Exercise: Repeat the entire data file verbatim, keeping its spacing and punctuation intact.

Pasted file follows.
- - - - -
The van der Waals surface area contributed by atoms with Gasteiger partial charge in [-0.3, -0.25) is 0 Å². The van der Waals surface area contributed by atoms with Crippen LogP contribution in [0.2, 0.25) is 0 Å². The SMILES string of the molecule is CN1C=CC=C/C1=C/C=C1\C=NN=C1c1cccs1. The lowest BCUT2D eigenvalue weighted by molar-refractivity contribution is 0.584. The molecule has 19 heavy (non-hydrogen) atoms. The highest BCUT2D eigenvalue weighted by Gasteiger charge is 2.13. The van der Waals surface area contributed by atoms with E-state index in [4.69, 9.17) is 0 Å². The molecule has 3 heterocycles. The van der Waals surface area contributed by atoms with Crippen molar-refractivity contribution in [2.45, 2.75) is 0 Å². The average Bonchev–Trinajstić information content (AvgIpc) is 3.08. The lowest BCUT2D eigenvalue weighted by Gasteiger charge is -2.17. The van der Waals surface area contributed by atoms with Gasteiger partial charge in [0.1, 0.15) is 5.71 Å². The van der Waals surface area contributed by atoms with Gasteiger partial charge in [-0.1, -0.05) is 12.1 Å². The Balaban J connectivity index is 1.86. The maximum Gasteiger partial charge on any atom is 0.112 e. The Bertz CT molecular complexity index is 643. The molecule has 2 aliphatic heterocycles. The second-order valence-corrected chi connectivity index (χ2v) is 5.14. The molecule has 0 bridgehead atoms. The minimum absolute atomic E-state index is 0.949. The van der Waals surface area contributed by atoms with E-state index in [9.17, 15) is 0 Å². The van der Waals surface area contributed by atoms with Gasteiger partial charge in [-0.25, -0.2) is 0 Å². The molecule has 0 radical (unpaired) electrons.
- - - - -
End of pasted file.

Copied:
The van der Waals surface area contributed by atoms with Gasteiger partial charge in [-0.3, -0.25) is 0 Å². The van der Waals surface area contributed by atoms with Crippen LogP contribution in [0.2, 0.25) is 0 Å². The SMILES string of the molecule is CN1C=CC=C/C1=C/C=C1\C=NN=C1c1cccs1. The lowest BCUT2D eigenvalue weighted by molar-refractivity contribution is 0.584. The molecule has 19 heavy (non-hydrogen) atoms. The highest BCUT2D eigenvalue weighted by Gasteiger charge is 2.13. The van der Waals surface area contributed by atoms with E-state index in [4.69, 9.17) is 0 Å². The molecule has 3 heterocycles. The van der Waals surface area contributed by atoms with Crippen molar-refractivity contribution in [2.45, 2.75) is 0 Å². The average Bonchev–Trinajstić information content (AvgIpc) is 3.08. The lowest BCUT2D eigenvalue weighted by Gasteiger charge is -2.17. The van der Waals surface area contributed by atoms with Gasteiger partial charge in [0.1, 0.15) is 5.71 Å². The van der Waals surface area contributed by atoms with Gasteiger partial charge in [-0.1, -0.05) is 12.1 Å². The Balaban J connectivity index is 1.86. The maximum Gasteiger partial charge on any atom is 0.112 e. The Bertz CT molecular complexity index is 643. The molecule has 2 aliphatic heterocycles. The second-order valence-corrected chi connectivity index (χ2v) is 5.14. The molecule has 0 bridgehead atoms. The minimum absolute atomic E-state index is 0.949. The van der Waals surface area contributed by atoms with E-state index in [9.17, 15) is 0 Å². The van der Waals surface area contributed by atoms with Gasteiger partial charge in [-0.25, -0.2) is 0 Å². The molecule has 0 radical (unpaired) electrons.